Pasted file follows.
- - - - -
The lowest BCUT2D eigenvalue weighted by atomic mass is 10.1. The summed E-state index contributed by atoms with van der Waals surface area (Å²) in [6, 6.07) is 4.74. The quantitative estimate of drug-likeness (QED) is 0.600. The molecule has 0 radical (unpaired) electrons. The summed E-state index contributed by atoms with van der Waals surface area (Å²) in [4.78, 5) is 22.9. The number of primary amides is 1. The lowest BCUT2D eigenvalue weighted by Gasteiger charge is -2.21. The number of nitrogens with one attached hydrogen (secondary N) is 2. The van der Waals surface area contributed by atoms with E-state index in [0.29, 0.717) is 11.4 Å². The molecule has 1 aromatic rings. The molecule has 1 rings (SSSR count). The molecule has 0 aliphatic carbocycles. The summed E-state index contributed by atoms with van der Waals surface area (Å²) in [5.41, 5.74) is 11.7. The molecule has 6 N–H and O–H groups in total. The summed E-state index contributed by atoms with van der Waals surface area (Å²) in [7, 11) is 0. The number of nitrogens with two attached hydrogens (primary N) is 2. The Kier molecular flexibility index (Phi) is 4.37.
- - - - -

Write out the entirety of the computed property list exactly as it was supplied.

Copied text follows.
The lowest BCUT2D eigenvalue weighted by atomic mass is 10.1. The summed E-state index contributed by atoms with van der Waals surface area (Å²) in [6, 6.07) is 4.74. The quantitative estimate of drug-likeness (QED) is 0.600. The molecule has 0 radical (unpaired) electrons. The summed E-state index contributed by atoms with van der Waals surface area (Å²) in [4.78, 5) is 22.9. The number of primary amides is 1. The lowest BCUT2D eigenvalue weighted by Gasteiger charge is -2.21. The number of nitrogens with one attached hydrogen (secondary N) is 2. The van der Waals surface area contributed by atoms with E-state index in [0.29, 0.717) is 11.4 Å². The molecule has 1 aromatic rings. The molecule has 1 rings (SSSR count). The molecule has 0 aliphatic carbocycles. The summed E-state index contributed by atoms with van der Waals surface area (Å²) in [5.41, 5.74) is 11.7. The molecule has 6 N–H and O–H groups in total. The summed E-state index contributed by atoms with van der Waals surface area (Å²) in [7, 11) is 0. The number of nitrogens with two attached hydrogens (primary N) is 2. The Kier molecular flexibility index (Phi) is 4.37.